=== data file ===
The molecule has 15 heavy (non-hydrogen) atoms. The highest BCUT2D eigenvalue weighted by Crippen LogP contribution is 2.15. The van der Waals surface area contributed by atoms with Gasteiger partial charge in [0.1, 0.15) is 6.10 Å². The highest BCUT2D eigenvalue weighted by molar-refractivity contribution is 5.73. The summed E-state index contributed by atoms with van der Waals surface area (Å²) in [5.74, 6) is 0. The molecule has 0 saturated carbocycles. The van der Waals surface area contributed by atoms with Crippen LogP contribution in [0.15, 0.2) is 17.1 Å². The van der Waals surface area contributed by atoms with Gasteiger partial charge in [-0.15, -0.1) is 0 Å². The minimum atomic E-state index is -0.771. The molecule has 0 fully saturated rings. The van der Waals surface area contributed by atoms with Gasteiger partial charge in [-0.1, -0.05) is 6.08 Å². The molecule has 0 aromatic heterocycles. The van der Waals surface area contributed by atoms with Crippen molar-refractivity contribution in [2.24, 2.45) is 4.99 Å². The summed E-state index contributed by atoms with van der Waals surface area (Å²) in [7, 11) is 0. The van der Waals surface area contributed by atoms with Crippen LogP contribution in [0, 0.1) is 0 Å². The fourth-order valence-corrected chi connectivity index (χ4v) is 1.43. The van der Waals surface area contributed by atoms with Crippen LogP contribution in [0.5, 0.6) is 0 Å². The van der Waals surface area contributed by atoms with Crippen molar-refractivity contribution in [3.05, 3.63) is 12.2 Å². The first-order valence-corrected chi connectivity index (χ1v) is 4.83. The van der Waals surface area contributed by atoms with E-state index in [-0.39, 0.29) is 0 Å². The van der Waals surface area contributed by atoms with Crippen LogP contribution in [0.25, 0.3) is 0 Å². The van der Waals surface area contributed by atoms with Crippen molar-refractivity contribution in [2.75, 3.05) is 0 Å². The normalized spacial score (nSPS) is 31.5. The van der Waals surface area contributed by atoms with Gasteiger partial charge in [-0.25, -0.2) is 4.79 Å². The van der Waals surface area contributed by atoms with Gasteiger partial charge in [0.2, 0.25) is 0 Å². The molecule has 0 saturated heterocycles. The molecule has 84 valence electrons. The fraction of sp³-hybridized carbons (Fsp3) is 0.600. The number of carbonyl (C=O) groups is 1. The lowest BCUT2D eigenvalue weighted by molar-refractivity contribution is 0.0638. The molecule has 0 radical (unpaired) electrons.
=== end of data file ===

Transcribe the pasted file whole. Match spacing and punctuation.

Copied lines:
The molecule has 15 heavy (non-hydrogen) atoms. The highest BCUT2D eigenvalue weighted by Crippen LogP contribution is 2.15. The van der Waals surface area contributed by atoms with Gasteiger partial charge in [0.1, 0.15) is 6.10 Å². The highest BCUT2D eigenvalue weighted by molar-refractivity contribution is 5.73. The summed E-state index contributed by atoms with van der Waals surface area (Å²) in [5.74, 6) is 0. The molecule has 0 saturated carbocycles. The van der Waals surface area contributed by atoms with Crippen LogP contribution in [0.15, 0.2) is 17.1 Å². The van der Waals surface area contributed by atoms with Gasteiger partial charge in [-0.15, -0.1) is 0 Å². The minimum atomic E-state index is -0.771. The molecule has 0 fully saturated rings. The van der Waals surface area contributed by atoms with Gasteiger partial charge in [-0.1, -0.05) is 6.08 Å². The molecule has 0 aromatic heterocycles. The van der Waals surface area contributed by atoms with Crippen molar-refractivity contribution in [2.24, 2.45) is 4.99 Å². The summed E-state index contributed by atoms with van der Waals surface area (Å²) in [7, 11) is 0. The van der Waals surface area contributed by atoms with Crippen LogP contribution in [0, 0.1) is 0 Å². The fourth-order valence-corrected chi connectivity index (χ4v) is 1.43. The van der Waals surface area contributed by atoms with Crippen LogP contribution in [0.5, 0.6) is 0 Å². The van der Waals surface area contributed by atoms with Crippen molar-refractivity contribution in [3.05, 3.63) is 12.2 Å². The first-order valence-corrected chi connectivity index (χ1v) is 4.83. The van der Waals surface area contributed by atoms with E-state index in [-0.39, 0.29) is 0 Å². The van der Waals surface area contributed by atoms with Crippen LogP contribution in [0.25, 0.3) is 0 Å². The van der Waals surface area contributed by atoms with Crippen molar-refractivity contribution in [2.75, 3.05) is 0 Å². The normalized spacial score (nSPS) is 31.5. The van der Waals surface area contributed by atoms with Gasteiger partial charge in [-0.25, -0.2) is 4.79 Å². The van der Waals surface area contributed by atoms with Gasteiger partial charge in [0.2, 0.25) is 0 Å². The molecule has 0 saturated heterocycles. The molecule has 84 valence electrons. The fraction of sp³-hybridized carbons (Fsp3) is 0.600. The number of carbonyl (C=O) groups is 1. The lowest BCUT2D eigenvalue weighted by molar-refractivity contribution is 0.0638. The molecule has 0 radical (unpaired) electrons.